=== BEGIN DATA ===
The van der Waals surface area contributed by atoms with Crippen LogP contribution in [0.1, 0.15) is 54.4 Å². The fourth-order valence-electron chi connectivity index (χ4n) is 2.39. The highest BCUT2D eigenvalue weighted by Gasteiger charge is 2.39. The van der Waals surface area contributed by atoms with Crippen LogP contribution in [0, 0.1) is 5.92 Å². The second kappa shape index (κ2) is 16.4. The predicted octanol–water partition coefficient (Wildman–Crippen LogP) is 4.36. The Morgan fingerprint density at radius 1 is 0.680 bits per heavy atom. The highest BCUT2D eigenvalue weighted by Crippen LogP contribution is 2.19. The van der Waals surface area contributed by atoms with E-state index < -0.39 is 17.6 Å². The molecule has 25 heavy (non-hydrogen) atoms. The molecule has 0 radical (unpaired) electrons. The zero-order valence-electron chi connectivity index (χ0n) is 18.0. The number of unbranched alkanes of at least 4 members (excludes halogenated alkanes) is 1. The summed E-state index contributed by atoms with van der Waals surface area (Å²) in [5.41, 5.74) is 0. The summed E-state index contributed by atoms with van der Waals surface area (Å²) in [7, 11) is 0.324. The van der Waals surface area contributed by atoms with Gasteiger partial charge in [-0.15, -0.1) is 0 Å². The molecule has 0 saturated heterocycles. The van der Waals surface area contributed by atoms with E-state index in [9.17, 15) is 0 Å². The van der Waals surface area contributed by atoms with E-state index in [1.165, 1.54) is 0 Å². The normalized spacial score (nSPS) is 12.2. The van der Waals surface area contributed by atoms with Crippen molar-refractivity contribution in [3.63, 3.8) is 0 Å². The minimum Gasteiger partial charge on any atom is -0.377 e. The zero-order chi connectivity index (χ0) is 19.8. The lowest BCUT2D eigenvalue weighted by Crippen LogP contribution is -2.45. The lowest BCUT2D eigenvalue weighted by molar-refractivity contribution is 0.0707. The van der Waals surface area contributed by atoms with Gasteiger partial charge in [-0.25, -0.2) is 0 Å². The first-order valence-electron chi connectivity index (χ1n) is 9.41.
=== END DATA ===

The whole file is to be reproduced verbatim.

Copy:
The van der Waals surface area contributed by atoms with Crippen LogP contribution in [0.1, 0.15) is 54.4 Å². The fourth-order valence-electron chi connectivity index (χ4n) is 2.39. The highest BCUT2D eigenvalue weighted by Gasteiger charge is 2.39. The van der Waals surface area contributed by atoms with Crippen LogP contribution in [0, 0.1) is 5.92 Å². The second kappa shape index (κ2) is 16.4. The predicted octanol–water partition coefficient (Wildman–Crippen LogP) is 4.36. The Morgan fingerprint density at radius 1 is 0.680 bits per heavy atom. The highest BCUT2D eigenvalue weighted by Crippen LogP contribution is 2.19. The van der Waals surface area contributed by atoms with E-state index < -0.39 is 17.6 Å². The molecule has 25 heavy (non-hydrogen) atoms. The molecule has 0 radical (unpaired) electrons. The zero-order valence-electron chi connectivity index (χ0n) is 18.0. The number of unbranched alkanes of at least 4 members (excludes halogenated alkanes) is 1. The summed E-state index contributed by atoms with van der Waals surface area (Å²) in [5.41, 5.74) is 0. The summed E-state index contributed by atoms with van der Waals surface area (Å²) in [7, 11) is 0.324. The van der Waals surface area contributed by atoms with Gasteiger partial charge in [-0.15, -0.1) is 0 Å². The molecule has 0 saturated heterocycles. The van der Waals surface area contributed by atoms with E-state index in [9.17, 15) is 0 Å². The van der Waals surface area contributed by atoms with E-state index in [1.165, 1.54) is 0 Å². The normalized spacial score (nSPS) is 12.2. The van der Waals surface area contributed by atoms with Crippen molar-refractivity contribution in [3.63, 3.8) is 0 Å². The minimum Gasteiger partial charge on any atom is -0.377 e. The zero-order chi connectivity index (χ0) is 19.8. The lowest BCUT2D eigenvalue weighted by Crippen LogP contribution is -2.45. The lowest BCUT2D eigenvalue weighted by molar-refractivity contribution is 0.0707. The van der Waals surface area contributed by atoms with Gasteiger partial charge in [-0.25, -0.2) is 0 Å². The first-order valence-electron chi connectivity index (χ1n) is 9.41.